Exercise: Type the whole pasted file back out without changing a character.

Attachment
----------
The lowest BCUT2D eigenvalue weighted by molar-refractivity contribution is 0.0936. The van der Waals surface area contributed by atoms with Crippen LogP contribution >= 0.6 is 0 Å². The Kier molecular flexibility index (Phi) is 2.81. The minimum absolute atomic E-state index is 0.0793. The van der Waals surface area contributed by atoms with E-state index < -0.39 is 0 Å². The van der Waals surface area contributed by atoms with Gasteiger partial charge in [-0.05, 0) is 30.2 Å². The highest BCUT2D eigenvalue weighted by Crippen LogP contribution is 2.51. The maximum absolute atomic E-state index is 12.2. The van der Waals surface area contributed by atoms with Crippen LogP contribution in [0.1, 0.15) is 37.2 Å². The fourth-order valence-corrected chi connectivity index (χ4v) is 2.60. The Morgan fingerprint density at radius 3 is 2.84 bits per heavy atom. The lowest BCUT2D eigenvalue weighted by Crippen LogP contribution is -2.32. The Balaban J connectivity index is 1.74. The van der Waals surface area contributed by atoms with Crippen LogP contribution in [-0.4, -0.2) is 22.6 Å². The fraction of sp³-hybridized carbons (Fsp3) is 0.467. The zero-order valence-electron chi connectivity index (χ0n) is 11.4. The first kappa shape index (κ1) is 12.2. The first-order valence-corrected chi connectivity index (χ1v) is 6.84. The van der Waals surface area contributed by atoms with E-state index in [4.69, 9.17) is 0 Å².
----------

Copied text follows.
The lowest BCUT2D eigenvalue weighted by molar-refractivity contribution is 0.0936. The van der Waals surface area contributed by atoms with Crippen LogP contribution >= 0.6 is 0 Å². The Kier molecular flexibility index (Phi) is 2.81. The minimum absolute atomic E-state index is 0.0793. The van der Waals surface area contributed by atoms with E-state index < -0.39 is 0 Å². The van der Waals surface area contributed by atoms with Gasteiger partial charge in [-0.05, 0) is 30.2 Å². The highest BCUT2D eigenvalue weighted by Crippen LogP contribution is 2.51. The maximum absolute atomic E-state index is 12.2. The van der Waals surface area contributed by atoms with Crippen LogP contribution in [0.1, 0.15) is 37.2 Å². The fourth-order valence-corrected chi connectivity index (χ4v) is 2.60. The Morgan fingerprint density at radius 3 is 2.84 bits per heavy atom. The lowest BCUT2D eigenvalue weighted by Crippen LogP contribution is -2.32. The Balaban J connectivity index is 1.74. The van der Waals surface area contributed by atoms with Crippen LogP contribution in [-0.4, -0.2) is 22.6 Å². The fraction of sp³-hybridized carbons (Fsp3) is 0.467. The zero-order valence-electron chi connectivity index (χ0n) is 11.4. The first kappa shape index (κ1) is 12.2. The first-order valence-corrected chi connectivity index (χ1v) is 6.84. The van der Waals surface area contributed by atoms with E-state index in [4.69, 9.17) is 0 Å².